August 20, 2011 mcfadyena

Qualified for the IT trial (and randomized to drug)

June 2011 family photo shoot
Reading the title is still mind boggling for me. For the past year, I have been researching hydrocephalus in MPS, researching symptoms, interviewing mums whose kids developed hydrocephalus as to what their symptoms were and how they developed, going to doctor and osteopath appointments to try and gain some insight into what Trey’s pressure might be. We have been in line for the trial, then were taken out of line when the criteria was broadened and had to wait to find out if we were back in line again. Our first trip for the LP was postponed when the child in front of Trey qualified and randomized to drug (Trey was back up). A hold on the trial postponed our second trip.
Last Friday, at the end of the work day, I did a little smile. We were leaving Sunday for UNC. The EST business day was done. No one had called to postpone our trip again. Then it was up to me. The only thing stopping us now was if Trey got sick. No pressure. I had 8 travel size Purell hand sanitizers with me (as well as 3 doses a day of echinacea and goldenseal). The people around us on the plane must have thought I was crazy. I was, but for good reason. On each plane ride and then in the rental car and at the hotel, I spent 15 minutes sanitizing. Trey learned how to wash his hands for a full minute and then step back into the middle of the bathroom with is hands up, so as not to touch anything.
All the doctors showed up for their appointments (although one was a close call): blood draws, EKG, consent, vitals every day, vision tests, audiology, IQ, fine and gross motor testing, neurosurgery, pre-care with a nurse to go over Trey’s history before going under general anesthetic, echocardiogram, and pulmonology). As Trey went back for his procedure yesterday (which involved: bronchoscopy, MRI of brain and spine, ABR and LP all of which lasted 4 hours), I just couldn’t believe we made it. He was going to get his LP! I’m still in shock that we made it to the appointment, let alone that he qualified (LP 15.5) and randomized to drug. That will take time.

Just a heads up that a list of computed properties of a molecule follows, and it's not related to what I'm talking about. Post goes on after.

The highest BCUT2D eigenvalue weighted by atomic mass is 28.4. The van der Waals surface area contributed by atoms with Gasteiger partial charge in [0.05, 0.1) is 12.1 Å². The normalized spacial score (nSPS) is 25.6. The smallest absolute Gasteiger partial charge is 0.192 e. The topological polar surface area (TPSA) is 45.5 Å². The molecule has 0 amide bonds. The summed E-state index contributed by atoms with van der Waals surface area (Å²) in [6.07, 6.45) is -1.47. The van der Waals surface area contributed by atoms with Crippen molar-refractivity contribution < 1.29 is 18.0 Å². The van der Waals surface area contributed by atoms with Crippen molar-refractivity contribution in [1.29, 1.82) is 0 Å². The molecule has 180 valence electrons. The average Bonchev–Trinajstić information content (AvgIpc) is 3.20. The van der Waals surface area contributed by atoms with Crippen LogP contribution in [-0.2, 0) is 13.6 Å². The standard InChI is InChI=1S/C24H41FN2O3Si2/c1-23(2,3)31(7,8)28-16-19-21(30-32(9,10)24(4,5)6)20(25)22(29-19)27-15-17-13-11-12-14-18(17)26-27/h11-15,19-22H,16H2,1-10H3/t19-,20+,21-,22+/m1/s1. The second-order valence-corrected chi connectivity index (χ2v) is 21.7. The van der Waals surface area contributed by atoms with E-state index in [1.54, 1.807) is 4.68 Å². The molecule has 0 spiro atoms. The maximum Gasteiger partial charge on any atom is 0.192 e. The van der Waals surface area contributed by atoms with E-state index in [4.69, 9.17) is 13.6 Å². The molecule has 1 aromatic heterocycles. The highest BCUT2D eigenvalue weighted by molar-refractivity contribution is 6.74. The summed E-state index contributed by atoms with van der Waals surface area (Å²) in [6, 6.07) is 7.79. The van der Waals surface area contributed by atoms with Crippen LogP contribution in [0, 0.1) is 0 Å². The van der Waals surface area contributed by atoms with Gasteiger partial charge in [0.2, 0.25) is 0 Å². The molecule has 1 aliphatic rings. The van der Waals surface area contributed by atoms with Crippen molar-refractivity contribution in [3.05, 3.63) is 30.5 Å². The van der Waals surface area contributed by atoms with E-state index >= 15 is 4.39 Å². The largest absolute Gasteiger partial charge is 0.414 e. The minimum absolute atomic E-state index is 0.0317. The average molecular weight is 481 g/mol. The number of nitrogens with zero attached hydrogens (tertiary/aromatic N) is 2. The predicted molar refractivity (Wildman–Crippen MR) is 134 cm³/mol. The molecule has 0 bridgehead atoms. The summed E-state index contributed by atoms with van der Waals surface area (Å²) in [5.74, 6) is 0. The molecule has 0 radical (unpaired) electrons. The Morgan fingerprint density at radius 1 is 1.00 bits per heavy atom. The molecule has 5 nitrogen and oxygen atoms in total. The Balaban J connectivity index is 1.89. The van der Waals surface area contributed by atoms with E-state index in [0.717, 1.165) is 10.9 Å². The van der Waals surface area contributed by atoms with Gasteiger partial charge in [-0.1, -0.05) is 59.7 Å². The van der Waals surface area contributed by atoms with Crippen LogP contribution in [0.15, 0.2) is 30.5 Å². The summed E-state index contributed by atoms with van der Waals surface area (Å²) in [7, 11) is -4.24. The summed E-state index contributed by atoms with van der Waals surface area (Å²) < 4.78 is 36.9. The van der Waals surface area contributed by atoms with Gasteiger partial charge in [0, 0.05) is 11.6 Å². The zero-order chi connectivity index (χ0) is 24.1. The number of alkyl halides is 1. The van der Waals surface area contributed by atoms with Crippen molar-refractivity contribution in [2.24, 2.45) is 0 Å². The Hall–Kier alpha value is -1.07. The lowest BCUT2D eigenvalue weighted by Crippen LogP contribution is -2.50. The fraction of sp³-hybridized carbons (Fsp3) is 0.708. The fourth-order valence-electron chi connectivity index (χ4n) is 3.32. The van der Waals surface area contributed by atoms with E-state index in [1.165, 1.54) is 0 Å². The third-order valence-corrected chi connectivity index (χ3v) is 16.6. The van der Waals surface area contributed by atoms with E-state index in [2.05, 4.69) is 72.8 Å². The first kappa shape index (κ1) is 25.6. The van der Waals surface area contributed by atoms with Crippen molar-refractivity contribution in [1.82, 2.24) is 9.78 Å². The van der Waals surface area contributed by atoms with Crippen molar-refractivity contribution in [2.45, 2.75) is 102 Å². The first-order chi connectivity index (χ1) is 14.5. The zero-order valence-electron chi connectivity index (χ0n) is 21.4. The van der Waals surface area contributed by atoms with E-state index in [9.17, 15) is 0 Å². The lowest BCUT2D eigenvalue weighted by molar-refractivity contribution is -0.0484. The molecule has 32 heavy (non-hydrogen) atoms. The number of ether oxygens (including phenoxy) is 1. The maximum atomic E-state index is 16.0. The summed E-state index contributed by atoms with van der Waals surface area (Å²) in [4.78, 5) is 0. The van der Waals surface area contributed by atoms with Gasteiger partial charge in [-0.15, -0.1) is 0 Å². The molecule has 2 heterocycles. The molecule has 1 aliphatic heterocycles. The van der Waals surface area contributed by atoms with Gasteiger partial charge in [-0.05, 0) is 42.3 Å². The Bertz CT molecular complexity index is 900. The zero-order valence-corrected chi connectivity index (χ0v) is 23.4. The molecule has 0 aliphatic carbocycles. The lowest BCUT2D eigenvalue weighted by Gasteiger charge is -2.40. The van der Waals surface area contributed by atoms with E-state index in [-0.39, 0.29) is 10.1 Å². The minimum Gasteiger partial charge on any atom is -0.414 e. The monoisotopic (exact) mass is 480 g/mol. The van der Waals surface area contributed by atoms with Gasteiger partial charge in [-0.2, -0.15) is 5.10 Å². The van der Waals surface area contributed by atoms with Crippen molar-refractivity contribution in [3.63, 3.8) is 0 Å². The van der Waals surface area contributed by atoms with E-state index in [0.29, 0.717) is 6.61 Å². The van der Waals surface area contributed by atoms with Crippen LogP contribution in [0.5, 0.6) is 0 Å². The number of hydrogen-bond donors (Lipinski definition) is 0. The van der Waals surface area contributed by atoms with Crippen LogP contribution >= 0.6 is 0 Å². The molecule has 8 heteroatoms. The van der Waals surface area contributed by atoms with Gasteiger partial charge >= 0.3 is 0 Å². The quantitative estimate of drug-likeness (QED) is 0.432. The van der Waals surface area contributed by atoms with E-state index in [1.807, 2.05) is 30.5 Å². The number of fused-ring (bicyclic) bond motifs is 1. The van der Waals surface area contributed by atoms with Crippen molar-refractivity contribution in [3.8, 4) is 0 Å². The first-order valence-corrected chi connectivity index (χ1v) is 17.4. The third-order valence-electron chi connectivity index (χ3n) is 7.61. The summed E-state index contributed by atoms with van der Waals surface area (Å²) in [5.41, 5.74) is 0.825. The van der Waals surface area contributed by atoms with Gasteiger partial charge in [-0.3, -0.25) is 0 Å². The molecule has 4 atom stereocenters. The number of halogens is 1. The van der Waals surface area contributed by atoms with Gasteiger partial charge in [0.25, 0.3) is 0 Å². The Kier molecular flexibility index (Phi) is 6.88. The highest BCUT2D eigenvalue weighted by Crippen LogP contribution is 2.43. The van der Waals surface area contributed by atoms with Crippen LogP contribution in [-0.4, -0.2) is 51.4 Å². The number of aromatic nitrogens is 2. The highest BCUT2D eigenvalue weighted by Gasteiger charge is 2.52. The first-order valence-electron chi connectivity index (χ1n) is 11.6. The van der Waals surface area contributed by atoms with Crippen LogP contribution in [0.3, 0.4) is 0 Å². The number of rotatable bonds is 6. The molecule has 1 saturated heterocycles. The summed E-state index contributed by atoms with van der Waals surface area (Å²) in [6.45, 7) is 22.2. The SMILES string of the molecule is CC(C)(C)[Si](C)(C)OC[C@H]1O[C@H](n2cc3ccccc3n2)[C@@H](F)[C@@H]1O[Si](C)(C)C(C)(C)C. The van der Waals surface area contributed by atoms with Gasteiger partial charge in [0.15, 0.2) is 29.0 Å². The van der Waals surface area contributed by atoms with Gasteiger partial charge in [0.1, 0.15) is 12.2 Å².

I am still nauseous and shaking this morning. In terms of anticipation, the only result that was bigger was Trey’s IQ test last summer. There was similar preparation, except instead of keeping him healthy, I had to keep him healthy and as smart as possible (which involved lots of tutors and no TV). That result was bigger than this. If Trey’s IQ had been fine, Trey would have definitely lived a much longer time and he wouldn’t have needed this trial. It took me weeks to recover from the news last summer that Trey’s brain is affected.
This was the second biggest testing day of our life. Not getting into the trial would have meant watching Trey decline. Getting in means that we will likely at least see a stop of progression of brain (and other) disease, if not reversal. It also means Trey is getting all the possible treatment available.
Like I said, it’s still sinking in. Now that he’s in, I get to think about the ‘easy’ stuff, like how I’m going to feed Trey organic food when he’s in a hospital for 4 days with no oven, stove, or toaster and less easy stuff, but still comparatively a cake walk, port surgery… A doctor tunneling through from Trey’s back where the catheter will go, to his abdomen, where the port will go. Or how I’m going to walk Trey through going to sleep every month (especially after he puked for over 24 hours hours after the last one, through security at the airport, on the plane…). But then I come back to easy street. For all these thoughts are thoughts from easy street. They are the thoughts I get to have, as a friend put it, from the rear view mirror. Nothing like perspective to bring in gratitude.
Do you know this is the first time we have not been on hold since Trey’s diagnosis? For four and a half years we lived waiting to find out if Trey’s brain was affected. Once we realized it was affected, we waited to find out if Trey would get into this trial. The hold has been lifted, along with a huge weight off my shoulders.
I am overwhelmed by everyone’s support. Today I do not feel alone with a rare disease. I feel surrounded by a huge and massive community. It is an amzing feeling. Thank you.
I do want to make one more comment. As I sit here writing, I think of Gayle, Ryan’s mum. We didn’t always talk, but I know she read this blog to find out what is going on. She loved Trey so so much. She passed away in June and while I write, she is in my thoughts. She is what made me believe we could do this. The day she died, something happened. I felt Trey would qualify. It was like a switch in my thinking. I was no longer scared, but excited to go to UNC. And that got me through this week. Thank you Gayle. We miss you and know you are with us sharing our amazing news.


We want to hear from you! Send us your story so we can share it with the world. Every person and family battling Hunter Syndrome has a unique story to tell - one of bravery, resilience, and perseverance. We'll share all stories online here and on our social media feeds!